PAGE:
Angel Broking’s rise shows Zerodha’s self-assessment is too modest

Angel’s sharp re-rating in recent months shows that Zerodha’s valuation is conservative.
Angel’s sharp re-rating in recent months shows that Zerodha’s valuation is conservative.


Angel’s active client base has risen 2.9 times against last year’s levels to 1.66 million by end-April.

About eight months ago, when Angel Broking Ltd shares listed on the exchanges, they hardly had any takers. The stock listed at a 10% discount to its issue price in the initial public offering (IPO), and was trading at similar levels as recently as mid-April.

But the appointment of a new chief executive officer from Silicon Valley and blockbuster results for the March quarter turned things around dramatically for the stock. Angel Broking is now valued at nearly $1 billion, after a 185% jump in its share price since mid-April.

“Broking stocks are typically shunned by investors, given the cyclical nature of the business. And valuations are particularly low for traditional broking firms. In the Street’s view, Angel was categorized as such, even though it had pivoted to a discount broking model some time ago," said a market expert, requesting anonymity.

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Angel’s transition to the discount broking model has paid off well. Indeed, the growth in its active client base has been slightly ahead of market leader Zerodha, according to data released by the National Stock Exchange (NSE).

Compared to March 2020 levels, Angel’s active client base has risen by 2.9 times to 1.66 million by end-April this year. Zerodha’s client base grew 2.7 times to 3.80 million.

The moot question is that if Angel Broking is valued at around $1 billion, what valuations would the markets prescribe for Zerodha, which is far more profitable.

Angel ended fiscal 2021 with a profit of nearly 300 crore, while Zerodha’s profit is around 1,000 crore. Even using a similar price-to-earnings multiple, Zerodha would command a valuation of at least $3.3 billion. Investors would also be willing to ascribe a premium for its market leadership and continued high growth on a high base.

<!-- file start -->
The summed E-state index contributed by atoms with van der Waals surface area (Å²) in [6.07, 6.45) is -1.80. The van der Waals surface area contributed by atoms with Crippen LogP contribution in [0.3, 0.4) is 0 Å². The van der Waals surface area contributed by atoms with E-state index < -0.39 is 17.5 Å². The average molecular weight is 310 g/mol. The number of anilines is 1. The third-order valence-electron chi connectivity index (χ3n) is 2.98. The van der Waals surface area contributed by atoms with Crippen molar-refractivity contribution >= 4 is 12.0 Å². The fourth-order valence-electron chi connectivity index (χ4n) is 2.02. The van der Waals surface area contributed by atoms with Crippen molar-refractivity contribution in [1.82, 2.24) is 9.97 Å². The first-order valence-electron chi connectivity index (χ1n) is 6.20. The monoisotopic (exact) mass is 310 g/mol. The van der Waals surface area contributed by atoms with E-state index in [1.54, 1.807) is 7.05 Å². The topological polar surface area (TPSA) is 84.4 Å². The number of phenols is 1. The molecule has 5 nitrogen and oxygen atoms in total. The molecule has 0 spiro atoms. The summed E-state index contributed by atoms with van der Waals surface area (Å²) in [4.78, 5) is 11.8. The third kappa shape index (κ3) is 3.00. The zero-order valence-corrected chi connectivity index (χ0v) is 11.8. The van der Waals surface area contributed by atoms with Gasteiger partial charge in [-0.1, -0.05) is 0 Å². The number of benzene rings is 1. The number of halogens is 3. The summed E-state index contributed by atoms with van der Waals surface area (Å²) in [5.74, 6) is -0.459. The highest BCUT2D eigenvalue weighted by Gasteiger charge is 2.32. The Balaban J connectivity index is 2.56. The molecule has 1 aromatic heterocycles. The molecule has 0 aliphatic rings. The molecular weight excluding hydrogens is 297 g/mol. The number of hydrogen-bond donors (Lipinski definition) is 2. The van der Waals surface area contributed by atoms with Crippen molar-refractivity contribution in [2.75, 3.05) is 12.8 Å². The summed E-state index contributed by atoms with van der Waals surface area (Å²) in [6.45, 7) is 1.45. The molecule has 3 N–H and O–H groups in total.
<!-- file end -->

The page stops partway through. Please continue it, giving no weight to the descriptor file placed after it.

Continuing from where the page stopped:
Of course, all of this is merely hypothetical as Zerodha’s founders have made it clear that they are not interested in listing the firm or selling a stake to private market investors. Instead, the firm provides liquidity for owners of employee stock options through a buyback programme, where the firm has valued itself at $2 billion.

Angel’s sharp re-rating in recent months and the incremental market share gains of discount brokers show that Zerodha’s self-valuation is conservative.

Note that the private market has also valued Groww, a tech investment firm, at about $1 billion, even though its active client base is less than 1 million, according to NSE data.

Angel’s performance in FY21 gives an indication of how well broking firms have been post-covid. “Between FY19 and FY21, (Angel’s) total broking turnover increased from 2,600 crore to 5,400 crore, and NSE-active client market share grew from 5% to 8.3%. This transformation is credited to the digital discount broking business model started by the company in late 2019," ICICI Securities said in a recent note to clients.

Angel is now embarking on enhancing its digital capabilities and artificial intelligence, and its appointment of a Silicon Valley veteran has got investors salivating on what the future holds. What they also need to keep in mind is that broking remains a cyclical business, and growth will come off significantly when the tide turns in the market.

“It’s a typical bull market driving growth. Most of the new traders entering the markets have not seen a bear market or a sideways market. Whenever that happens, we should see a lot of them moving out," said Madhukar Ladha, analyst, Elara Capital.

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